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Estrogen receptor beta and 2-arachydonoylglycerol mediate the suppressive effects of estradiol on frequency of postsynaptic currents in gonadotropin-releasing hormone neurons of metestrous mice: an acute slice electrophysiological study

By Flóra eBálint, Flóra eBálint, Zsolt eLiposits, Zsolt eLiposits and Imre eFarkas


Gonadotropin-releasing hormone (GnRH) neurons are controlled by 17β-estradiol (E2) contributing to the steroid feedback regulation of the reproductive axis. In rodents, E2 exerts a negative feedback effect upon GnRH neurons throughout the estrus-diestrus phase of the ovarian cycle. The present study was undertaken to reveal the role of estrogen receptor subtypes in the mediation of the E2 signal and elucidate the downstream molecular machinery of suppression. The effect of E2 administration at low physiological concentration (10 pM) on GnRH neurons in acute brain slices obtained from metestrous GnRH-GFP mice was studied under paradigms of blocking or activating estrogen receptor subtypes and interfering with retrograde 2-arachydonoylglycerol (2-AG) signaling. Whole-cell patch clamp recordings revealed that E2 significantly diminished the frequency of spontaneous postsynaptic currents (sPSCs) in GnRH neurons (49. 62±7.6%) which effect was abolished by application of the ERα/β blocker Faslodex (1 µM). Pretreatment of the brain slices with cannabinoid receptor type 1 (CB1) inverse agonist AM251 (1 µM) and intracellularly applied endocannabinoid synthesis blocker THL (10 µM) significantly attenuated the effect of E2 on the sPSCs. E2 remained effective in the presence of TTX indicating a direct action of E2 on GnRH cells. The ERβ specific agonist DPN (10 pM) also significantly decreased the frequency of miniature postsynaptic currents (mPSCs) in GnRH neurons. In addition, the suppressive effect of E2 was completely blocked by the selective ERβ antagonist PHTPP (1 µM) indicating that ERβ is required for the observed rapid effect of the E2. In contrast, the ERα agonist PPT (10 pM) or the membrane-associated G protein-coupled estrogen receptor (GPR30) agonist G1 (10 pM) had no significant effect on the frequency of mPSCs in these neurons. AM251 and THL significantly abolished the effect of E2 whereas AM251 eliminated the action of DPN on the mPSCs. These data suggest the involvement of the retrograde endocannabinoid mechanism in the rapid direct effect of E2. These results collectively indicate that estrogen receptor beta and 2-AG/CB1 signaling mechanisms are coupled and play an important role in the mediation of the negative estradiol feedback on GnRH neurons in acute slice preparation obtained from intact, metestrous mice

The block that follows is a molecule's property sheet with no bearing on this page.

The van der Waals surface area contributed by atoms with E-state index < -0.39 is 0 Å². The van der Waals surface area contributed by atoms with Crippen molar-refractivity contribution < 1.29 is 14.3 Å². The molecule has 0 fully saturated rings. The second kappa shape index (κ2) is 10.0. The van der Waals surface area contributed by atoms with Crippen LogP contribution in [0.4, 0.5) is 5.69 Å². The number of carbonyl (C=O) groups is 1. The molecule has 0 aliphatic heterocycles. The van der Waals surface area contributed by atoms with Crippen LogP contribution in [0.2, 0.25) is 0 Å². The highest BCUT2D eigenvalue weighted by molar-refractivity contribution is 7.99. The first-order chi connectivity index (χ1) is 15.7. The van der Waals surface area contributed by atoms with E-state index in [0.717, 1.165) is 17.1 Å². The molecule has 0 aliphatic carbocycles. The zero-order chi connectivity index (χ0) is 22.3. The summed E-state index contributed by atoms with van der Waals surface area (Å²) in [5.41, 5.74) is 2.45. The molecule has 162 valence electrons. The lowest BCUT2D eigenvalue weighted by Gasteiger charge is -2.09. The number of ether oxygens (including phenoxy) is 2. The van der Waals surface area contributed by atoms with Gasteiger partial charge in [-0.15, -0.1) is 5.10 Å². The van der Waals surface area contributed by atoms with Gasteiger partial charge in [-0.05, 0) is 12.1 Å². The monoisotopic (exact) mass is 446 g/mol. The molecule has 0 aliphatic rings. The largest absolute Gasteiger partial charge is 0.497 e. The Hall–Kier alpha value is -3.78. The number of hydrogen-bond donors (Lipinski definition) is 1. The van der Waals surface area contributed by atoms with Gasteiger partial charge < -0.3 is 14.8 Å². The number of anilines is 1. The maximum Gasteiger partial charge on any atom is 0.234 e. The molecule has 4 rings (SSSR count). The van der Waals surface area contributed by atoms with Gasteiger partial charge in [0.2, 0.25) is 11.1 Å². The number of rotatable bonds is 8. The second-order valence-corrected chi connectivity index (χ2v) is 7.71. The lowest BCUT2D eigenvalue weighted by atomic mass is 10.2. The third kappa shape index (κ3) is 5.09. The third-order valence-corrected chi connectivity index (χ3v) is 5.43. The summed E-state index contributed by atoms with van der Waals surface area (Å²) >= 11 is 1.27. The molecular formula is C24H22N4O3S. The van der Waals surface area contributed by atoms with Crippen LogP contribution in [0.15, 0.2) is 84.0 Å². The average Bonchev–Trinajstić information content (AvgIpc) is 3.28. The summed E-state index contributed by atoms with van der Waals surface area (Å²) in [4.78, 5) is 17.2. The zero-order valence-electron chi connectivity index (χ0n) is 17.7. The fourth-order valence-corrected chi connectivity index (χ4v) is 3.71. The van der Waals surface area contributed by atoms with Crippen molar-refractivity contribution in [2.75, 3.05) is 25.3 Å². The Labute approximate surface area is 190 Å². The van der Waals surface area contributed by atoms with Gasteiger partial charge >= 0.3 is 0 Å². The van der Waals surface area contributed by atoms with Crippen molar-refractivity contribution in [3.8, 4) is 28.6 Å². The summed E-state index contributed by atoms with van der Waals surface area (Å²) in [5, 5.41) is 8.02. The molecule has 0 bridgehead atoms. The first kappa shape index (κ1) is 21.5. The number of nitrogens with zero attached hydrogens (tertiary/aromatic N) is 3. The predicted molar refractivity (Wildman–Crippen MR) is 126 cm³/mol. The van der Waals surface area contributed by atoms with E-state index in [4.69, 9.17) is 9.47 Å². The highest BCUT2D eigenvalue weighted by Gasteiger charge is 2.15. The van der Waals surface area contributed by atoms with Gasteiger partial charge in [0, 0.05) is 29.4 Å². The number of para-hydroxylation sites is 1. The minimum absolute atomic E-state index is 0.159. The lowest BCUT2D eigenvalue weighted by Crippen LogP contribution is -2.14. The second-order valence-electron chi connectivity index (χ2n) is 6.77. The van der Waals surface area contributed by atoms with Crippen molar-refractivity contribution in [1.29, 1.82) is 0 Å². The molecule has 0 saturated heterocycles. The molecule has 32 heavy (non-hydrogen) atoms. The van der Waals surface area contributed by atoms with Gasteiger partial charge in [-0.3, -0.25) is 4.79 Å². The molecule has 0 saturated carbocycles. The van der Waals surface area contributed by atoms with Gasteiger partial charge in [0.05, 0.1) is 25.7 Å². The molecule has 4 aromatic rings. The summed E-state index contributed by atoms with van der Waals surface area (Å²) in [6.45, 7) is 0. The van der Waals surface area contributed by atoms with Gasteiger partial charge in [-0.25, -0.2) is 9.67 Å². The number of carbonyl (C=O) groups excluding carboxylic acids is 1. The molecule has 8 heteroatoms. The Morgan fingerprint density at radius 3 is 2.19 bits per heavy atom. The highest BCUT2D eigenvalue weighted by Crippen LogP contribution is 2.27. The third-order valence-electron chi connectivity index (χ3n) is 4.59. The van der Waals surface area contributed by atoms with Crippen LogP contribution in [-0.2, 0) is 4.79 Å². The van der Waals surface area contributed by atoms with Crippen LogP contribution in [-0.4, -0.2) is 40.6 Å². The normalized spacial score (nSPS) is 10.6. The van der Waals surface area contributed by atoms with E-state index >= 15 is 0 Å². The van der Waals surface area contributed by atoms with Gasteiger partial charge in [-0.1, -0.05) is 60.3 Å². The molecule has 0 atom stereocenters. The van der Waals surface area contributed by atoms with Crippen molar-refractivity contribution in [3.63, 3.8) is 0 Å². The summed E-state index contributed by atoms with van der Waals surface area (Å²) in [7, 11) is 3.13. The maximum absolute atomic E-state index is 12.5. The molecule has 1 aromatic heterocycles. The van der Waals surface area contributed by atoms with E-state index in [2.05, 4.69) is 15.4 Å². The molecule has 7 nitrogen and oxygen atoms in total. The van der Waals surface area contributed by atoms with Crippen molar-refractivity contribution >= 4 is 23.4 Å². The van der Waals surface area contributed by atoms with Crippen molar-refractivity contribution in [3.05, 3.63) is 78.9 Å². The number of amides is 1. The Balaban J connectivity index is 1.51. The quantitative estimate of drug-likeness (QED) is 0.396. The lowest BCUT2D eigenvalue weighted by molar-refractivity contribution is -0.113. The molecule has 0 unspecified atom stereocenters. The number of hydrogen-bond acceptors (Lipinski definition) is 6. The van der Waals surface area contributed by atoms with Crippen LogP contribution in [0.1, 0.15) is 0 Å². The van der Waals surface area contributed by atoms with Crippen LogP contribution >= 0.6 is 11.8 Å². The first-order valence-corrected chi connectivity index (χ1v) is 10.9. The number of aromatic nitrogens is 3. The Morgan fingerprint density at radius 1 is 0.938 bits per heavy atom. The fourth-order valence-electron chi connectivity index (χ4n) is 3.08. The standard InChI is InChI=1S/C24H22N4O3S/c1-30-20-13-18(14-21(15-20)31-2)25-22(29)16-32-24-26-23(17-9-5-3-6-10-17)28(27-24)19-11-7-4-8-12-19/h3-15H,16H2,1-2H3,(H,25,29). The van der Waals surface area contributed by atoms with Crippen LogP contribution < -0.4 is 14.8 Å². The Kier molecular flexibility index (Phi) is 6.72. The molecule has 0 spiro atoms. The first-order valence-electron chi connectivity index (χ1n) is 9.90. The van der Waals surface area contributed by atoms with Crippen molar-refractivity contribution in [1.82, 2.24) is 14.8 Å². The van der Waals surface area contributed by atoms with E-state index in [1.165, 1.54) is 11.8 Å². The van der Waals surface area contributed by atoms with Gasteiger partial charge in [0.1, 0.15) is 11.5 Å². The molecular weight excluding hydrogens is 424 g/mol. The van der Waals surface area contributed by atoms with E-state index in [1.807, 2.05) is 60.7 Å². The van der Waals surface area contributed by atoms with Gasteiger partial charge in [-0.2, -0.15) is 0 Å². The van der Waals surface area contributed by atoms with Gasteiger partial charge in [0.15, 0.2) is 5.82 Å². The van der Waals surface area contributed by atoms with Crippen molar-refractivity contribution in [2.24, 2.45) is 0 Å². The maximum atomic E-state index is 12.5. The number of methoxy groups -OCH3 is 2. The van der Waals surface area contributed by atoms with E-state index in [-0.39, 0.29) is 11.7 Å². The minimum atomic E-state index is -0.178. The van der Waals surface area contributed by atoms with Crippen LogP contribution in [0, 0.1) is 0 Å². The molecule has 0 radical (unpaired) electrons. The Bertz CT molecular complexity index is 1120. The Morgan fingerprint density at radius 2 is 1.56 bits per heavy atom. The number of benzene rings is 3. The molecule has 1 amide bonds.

Topics: GABA, CB1, endocannabinoid, estrogen receptor, retrograde signaling, 2-AG, Neurosciences. Biological psychiatry. Neuropsychiatry, RC321-571
Publisher: Frontiers Media S.A.
Year: 2016
DOI identifier: 10.3389/fncel.2016.00077
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